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What is International Transgender Day of Remembrance and why is it so important?

Emma Powys Maurice November 20, 2019
Transgender Day of Remembrance

LGBT protesters on the Transgender Day of Remembrance in West Hollywood, 2006. (Hector Mata/AFP/Getty)

Today, November 20, is the International Transgender Day of Remembrance – a day to honour and remember the many lives lost to transphobic violence.

Trans allies across the country will be marking the day with a series of events to highlight the suffering experienced by the transgender community worldwide.

In Leeds, several LGBT+ organisations have joined forces with the NHS to host a pop-up exhibition and a candlelight vigil.

Another candlelight vigil will be be held at The Queens Peace Fountain in Southampton, hosted by Hampshire Feminist Collective and The Art House.

Meanwhile in London, LGBT Humanists and Humanists UK will be holding a non-religious ceremony of support at the Fitzrovia Chapel near Goodge Street.

Transgender activists and their supporters take part in a candle light vigil held as part of Transgender Day of Remembrance. (MANJUNATH KIRAN/AFP via Getty Images)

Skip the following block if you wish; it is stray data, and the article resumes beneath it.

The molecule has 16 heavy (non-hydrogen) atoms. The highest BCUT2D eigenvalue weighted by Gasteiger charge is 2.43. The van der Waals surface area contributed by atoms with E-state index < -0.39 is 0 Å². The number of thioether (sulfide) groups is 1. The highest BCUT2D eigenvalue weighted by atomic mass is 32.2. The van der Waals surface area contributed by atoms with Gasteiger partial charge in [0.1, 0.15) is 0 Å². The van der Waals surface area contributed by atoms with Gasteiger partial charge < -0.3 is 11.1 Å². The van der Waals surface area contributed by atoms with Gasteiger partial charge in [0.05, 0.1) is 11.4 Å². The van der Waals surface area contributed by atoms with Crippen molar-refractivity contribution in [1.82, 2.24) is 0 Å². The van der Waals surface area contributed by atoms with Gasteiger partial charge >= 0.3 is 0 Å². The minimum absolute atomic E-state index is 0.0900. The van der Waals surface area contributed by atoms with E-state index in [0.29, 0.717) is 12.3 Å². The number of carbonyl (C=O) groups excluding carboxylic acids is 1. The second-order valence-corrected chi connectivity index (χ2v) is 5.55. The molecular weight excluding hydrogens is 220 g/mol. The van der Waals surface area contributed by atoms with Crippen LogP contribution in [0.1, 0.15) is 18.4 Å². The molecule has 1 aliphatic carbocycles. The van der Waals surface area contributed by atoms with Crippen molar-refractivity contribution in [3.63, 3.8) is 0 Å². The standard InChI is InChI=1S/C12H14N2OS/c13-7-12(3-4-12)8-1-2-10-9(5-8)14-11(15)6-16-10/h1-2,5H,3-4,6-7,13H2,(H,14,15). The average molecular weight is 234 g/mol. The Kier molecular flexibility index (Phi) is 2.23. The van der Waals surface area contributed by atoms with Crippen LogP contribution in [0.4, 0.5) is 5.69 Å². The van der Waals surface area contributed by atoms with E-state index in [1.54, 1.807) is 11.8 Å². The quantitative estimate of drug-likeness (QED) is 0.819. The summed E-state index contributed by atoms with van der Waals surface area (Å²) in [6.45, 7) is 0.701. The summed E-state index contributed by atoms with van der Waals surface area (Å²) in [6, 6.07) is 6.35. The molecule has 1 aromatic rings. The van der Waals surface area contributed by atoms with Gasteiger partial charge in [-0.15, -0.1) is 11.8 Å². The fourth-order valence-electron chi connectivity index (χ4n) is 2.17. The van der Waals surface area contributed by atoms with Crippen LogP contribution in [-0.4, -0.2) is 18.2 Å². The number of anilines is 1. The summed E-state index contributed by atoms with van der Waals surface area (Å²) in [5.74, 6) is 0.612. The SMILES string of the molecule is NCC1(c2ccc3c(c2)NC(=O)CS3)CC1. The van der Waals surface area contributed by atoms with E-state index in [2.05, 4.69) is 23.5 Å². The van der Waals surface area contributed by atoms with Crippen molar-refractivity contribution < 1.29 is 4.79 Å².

Transgender activists and their supporters take part in a candle light vigil held as part of Transgender Day of Remembrance. (MANJUNATH KIRAN/AFP/Getty)

Why is the International Transgender Day of Remembrance so important?

Because the rate of transgender hate crimes has risen by 81 per cent and shows no sign of stopping.

Anti-trans stigma, denial of opportunity, increased risk factors and lack of support networks combine to create a culture of violence against trans people which all too often results in their deaths.

Over the last year a total of 331 transgender people are known to have been murdered across the world, and there are likely to be many more that were not reported.

Everyday, PinkNews reports on the cruelties that transgender people face: being mercilessly mocked and bullied, denied healthcare, driven to suicide, raped, burned, hanged and dragged behind cars.

Being at the unfortunate intersection of homophobia, transphobia, racism and sexism, black transgender women are disproportionately targeted by this violence – so much so that the average life expectancy for a black trans woman in the US is just 35 years old.